News

Nationwide delays to ensure San success

Antony Adshead
A storage area network deployment by Nationwide has fallen behind schedule, but the building society's IT chief said the delay was necessary to ensure the project's success.

Nationwide's San will provide back-up and disaster recovery facilities to meet the Basel II banking security regulations for 800 servers and 40Tbytes of data. It was due to be completed by the end of the year but director of technology Francis Walsh said the completion date would now be early 2004.

Walsh said, "The time we have taken has been longer than expected but we did not want to rush the job." A step-by-step approach meant it was easier to track and eliminate problems in the implementation, he added.

With its existing San nearing the end of its supported life, Hewlett-Packard began implementing the Cisco-based network for Nationwide in April.

The San will link two datacentres in Wiltshire and Northamptonshire with up to 320gbps of bandwidth using dense wavelength division multiplexing (DWDM) technology.

One datacentre will provide storage and back-up for day-to-day building society activities, the other will offer disaster recovery. The San will support 13,000 employees at 700 branches.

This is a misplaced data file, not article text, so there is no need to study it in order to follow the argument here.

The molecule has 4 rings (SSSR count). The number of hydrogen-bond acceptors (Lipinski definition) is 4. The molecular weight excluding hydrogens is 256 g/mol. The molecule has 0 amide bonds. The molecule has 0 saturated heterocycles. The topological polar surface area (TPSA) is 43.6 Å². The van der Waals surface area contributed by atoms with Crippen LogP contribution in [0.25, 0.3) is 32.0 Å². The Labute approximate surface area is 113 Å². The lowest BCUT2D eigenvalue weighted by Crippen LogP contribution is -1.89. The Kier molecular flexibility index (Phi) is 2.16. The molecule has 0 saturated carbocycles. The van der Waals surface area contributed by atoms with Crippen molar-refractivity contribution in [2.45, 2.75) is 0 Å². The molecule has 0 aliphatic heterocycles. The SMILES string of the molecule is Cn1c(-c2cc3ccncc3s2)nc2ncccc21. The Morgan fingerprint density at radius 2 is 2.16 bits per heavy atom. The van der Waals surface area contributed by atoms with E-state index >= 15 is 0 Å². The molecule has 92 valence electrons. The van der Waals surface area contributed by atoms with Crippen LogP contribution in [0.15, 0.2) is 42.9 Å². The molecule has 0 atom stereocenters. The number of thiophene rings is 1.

The first datacentre is currently running as a development environment to test the San. The network in the second datacentre has been put in place without being attached to its storage devices so that the configuration can be finalised as lessons are learned from the tests.

Once Nationwide is satisfied that both datacentres are correctly set up, they will be connected to each other and the corporate network.
Eric Sheppard, research manager at IDC, said, "It sounds like Nationwide has adopted a good methodology. With a San of that size, where a huge percentage of the business is dependent on it, you need to take time."

San technology differs from storage attached directly to servers by having storage arrays held on a dedicated network linked to the main network. A San is much more efficient than direct-attached storage, which is more difficult to manage and puts heavy demands on network resources.

At Nationwide, Cisco MDS9000s provide switching for the mainly EMC disc and tape San arrays. Cisco ONS15540 switches direct traffic across the DWDM link between the datacentres. DWDM high-bandwidth fibre optic cabling enables a single cable to provide up to 32 channels of 10gbps each.

Email Alerts

Register now to receive ComputerWeekly.com IT-related news, guides and more, delivered to your inbox.
By submitting you agree to receive email from TechTarget and its partners. If you reside outside of the United States, you consent to having your personal data transferred to and processed in the United States. Privacy
 

COMMENTS powered by Disqus  //  Commenting policy